Geoff Shullenberger at the New Atlantis: “…The old net delusion was naïve but internally consistent. The new net delusion is fragmented and self-contradictory. It vacillates between radical pessimism about the effects of digital platforms and boosterism when new online happenings seem to revive the old cyber-utopian dreams.
One day, democracy is irreversibly poisoned by social media, which empowers the radical right, authoritarians, and racist, misogynist trolls. The next day, the very same platforms are giving rise to a thrilling resurgence of grassroots activism. The new net delusion more closely resembles a psychotic delusion in the clinical meaning of the word, in which the sufferer often swings between megalomaniacal fantasies of control and panicked sensations of loss of control.
The shift toward a subtle endorsement of manipulation and propaganda — itself an expression of a desire for control — is a result of the fracture of our information ecosystem. The earlier cyber-utopian consensus overrated the value of information in itself and underrated the importance of narratives that bestow meaning on information. The openness of the media system to an endless stream of new users, channels, and data has overwhelmed shared stable narratives, bringing about what L. M. Sacasas calls “narrative collapse.”
But sustaining ideological projects and achieving political ends still requires narratives to extract some meaning from the noise. In the oversaturated attention economy, the most extreme narratives generally stand out. As a result, open networks, which were supposed to counteract propaganda, have instead caused its proliferation — sometimes top-down and state-directed, sometimes crowdsourced, often both.
This helps to explain why the democratization of information channels has been less inimical to authoritarian governments than was anticipated ten years ago. Much like extremists and conspiracy theorists, states with aggressive propaganda arms offer oversimplified messages to keep bewildered online users from having to navigate a swelling tide of data on their own.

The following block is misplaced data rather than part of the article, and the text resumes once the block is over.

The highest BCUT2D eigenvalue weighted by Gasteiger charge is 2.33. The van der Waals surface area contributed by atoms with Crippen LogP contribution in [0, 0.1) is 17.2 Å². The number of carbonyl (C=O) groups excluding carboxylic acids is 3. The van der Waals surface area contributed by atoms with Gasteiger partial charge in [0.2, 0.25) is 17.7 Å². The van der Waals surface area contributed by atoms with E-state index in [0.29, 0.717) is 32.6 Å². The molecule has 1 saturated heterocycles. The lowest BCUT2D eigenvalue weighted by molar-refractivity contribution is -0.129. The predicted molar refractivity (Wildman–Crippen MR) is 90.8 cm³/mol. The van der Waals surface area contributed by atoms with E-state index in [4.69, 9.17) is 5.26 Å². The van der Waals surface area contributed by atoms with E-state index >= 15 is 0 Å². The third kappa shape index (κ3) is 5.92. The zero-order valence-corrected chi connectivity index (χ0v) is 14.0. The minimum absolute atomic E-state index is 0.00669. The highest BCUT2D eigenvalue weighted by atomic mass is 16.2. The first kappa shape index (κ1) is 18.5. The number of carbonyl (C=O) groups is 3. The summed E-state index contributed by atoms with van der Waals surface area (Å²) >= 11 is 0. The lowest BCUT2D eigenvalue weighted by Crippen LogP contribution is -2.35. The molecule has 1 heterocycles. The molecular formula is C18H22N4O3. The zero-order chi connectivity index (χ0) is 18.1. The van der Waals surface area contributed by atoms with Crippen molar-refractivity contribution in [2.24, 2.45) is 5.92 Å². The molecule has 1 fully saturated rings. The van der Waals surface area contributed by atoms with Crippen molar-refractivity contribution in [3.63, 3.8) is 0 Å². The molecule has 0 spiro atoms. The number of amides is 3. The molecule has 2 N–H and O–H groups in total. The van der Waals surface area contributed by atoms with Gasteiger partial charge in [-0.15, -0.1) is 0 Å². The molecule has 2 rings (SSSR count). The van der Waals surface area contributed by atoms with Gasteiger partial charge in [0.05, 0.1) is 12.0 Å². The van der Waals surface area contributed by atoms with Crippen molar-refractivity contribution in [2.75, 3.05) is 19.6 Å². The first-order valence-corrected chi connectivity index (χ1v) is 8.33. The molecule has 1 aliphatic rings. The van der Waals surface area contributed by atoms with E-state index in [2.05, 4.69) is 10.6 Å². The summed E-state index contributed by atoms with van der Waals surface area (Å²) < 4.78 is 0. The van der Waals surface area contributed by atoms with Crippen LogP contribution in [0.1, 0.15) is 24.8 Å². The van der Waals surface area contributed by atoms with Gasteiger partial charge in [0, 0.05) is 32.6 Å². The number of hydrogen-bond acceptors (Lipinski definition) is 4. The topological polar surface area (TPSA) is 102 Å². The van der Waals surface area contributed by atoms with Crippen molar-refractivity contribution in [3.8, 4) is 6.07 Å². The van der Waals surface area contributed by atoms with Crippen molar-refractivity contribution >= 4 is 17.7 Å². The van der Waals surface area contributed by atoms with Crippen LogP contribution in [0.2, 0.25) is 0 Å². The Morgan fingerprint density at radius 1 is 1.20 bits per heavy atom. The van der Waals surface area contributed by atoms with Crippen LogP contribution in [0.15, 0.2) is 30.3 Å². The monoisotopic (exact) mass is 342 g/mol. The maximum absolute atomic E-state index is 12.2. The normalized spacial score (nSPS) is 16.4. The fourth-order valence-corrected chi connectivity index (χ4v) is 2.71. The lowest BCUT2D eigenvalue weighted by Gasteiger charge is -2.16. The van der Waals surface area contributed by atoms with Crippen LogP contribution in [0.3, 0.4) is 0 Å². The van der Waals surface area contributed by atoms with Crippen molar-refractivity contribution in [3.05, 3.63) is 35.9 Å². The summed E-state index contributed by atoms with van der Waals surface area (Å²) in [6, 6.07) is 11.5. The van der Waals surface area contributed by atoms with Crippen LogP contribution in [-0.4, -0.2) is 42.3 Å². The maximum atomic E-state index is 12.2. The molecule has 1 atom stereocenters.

Conversely, legacy media, if it remains committed to some degree of neutrality, offers fewer definitive explanatory frameworks, and its messages are accordingly more likely to get lost in the noise. It should not surprise us that news organizations are actually pivoting toward more overt ideological commitments. Adopting forceful narratives, however well they actually make sense of the world, attracts more eyeballs.
Those who celebrated Twitter and Facebook as vehicles of global liberalization and those who now denounce them as gateways into dangerous extremism (often the same people) have erred in seeing the platforms as causally linked to specific politics, rather than to a particular range of styles of politics. Their deeper mistake, however, is to view freedom and control as opposed, rather than as complementary elements of a system. The expansion of freedom through open networks generates informational chaos that, in turn, feeds a demand for reinvigorated control. We can see the demand for control in the new appeal of extreme, even bizarre views that impose an organizing principle on the chaos.
And we can also see the demand for control in the nostalgia for the old gatekeepers, whose demise was once celebrated. Ironically, the only way for these gatekeepers to stay relevant may be to follow the lead of the authoritarians and activists — to abandon any stance of being neutral and above the fray and instead furnish a cohering narrative of their own….(More)”.